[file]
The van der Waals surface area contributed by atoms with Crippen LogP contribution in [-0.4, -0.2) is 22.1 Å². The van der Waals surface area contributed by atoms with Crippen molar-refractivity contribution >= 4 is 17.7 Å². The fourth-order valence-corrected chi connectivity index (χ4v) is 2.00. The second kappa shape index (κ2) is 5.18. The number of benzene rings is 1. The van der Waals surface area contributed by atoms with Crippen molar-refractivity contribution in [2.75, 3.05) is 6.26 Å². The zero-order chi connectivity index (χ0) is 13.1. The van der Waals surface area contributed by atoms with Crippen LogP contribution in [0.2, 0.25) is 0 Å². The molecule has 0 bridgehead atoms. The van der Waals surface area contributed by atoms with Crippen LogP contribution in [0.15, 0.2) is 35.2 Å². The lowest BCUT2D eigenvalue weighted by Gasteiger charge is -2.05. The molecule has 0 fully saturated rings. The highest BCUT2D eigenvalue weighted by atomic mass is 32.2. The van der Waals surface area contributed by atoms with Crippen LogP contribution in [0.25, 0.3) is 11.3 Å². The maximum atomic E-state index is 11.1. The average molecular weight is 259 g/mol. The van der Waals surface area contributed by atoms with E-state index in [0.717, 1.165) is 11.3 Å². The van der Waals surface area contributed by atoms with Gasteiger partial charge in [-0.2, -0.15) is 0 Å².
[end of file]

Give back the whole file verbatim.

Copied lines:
The van der Waals surface area contributed by atoms with Crippen LogP contribution in [-0.4, -0.2) is 22.1 Å². The van der Waals surface area contributed by atoms with Crippen molar-refractivity contribution >= 4 is 17.7 Å². The fourth-order valence-corrected chi connectivity index (χ4v) is 2.00. The second kappa shape index (κ2) is 5.18. The number of benzene rings is 1. The van der Waals surface area contributed by atoms with Crippen molar-refractivity contribution in [2.75, 3.05) is 6.26 Å². The zero-order chi connectivity index (χ0) is 13.1. The van der Waals surface area contributed by atoms with Crippen LogP contribution in [0.2, 0.25) is 0 Å². The molecule has 0 bridgehead atoms. The van der Waals surface area contributed by atoms with Crippen LogP contribution in [0.15, 0.2) is 35.2 Å². The lowest BCUT2D eigenvalue weighted by Gasteiger charge is -2.05. The molecule has 0 fully saturated rings. The highest BCUT2D eigenvalue weighted by atomic mass is 32.2. The van der Waals surface area contributed by atoms with Crippen LogP contribution in [0.25, 0.3) is 11.3 Å². The maximum atomic E-state index is 11.1. The average molecular weight is 259 g/mol. The van der Waals surface area contributed by atoms with E-state index in [0.717, 1.165) is 11.3 Å². The van der Waals surface area contributed by atoms with Gasteiger partial charge in [-0.2, -0.15) is 0 Å².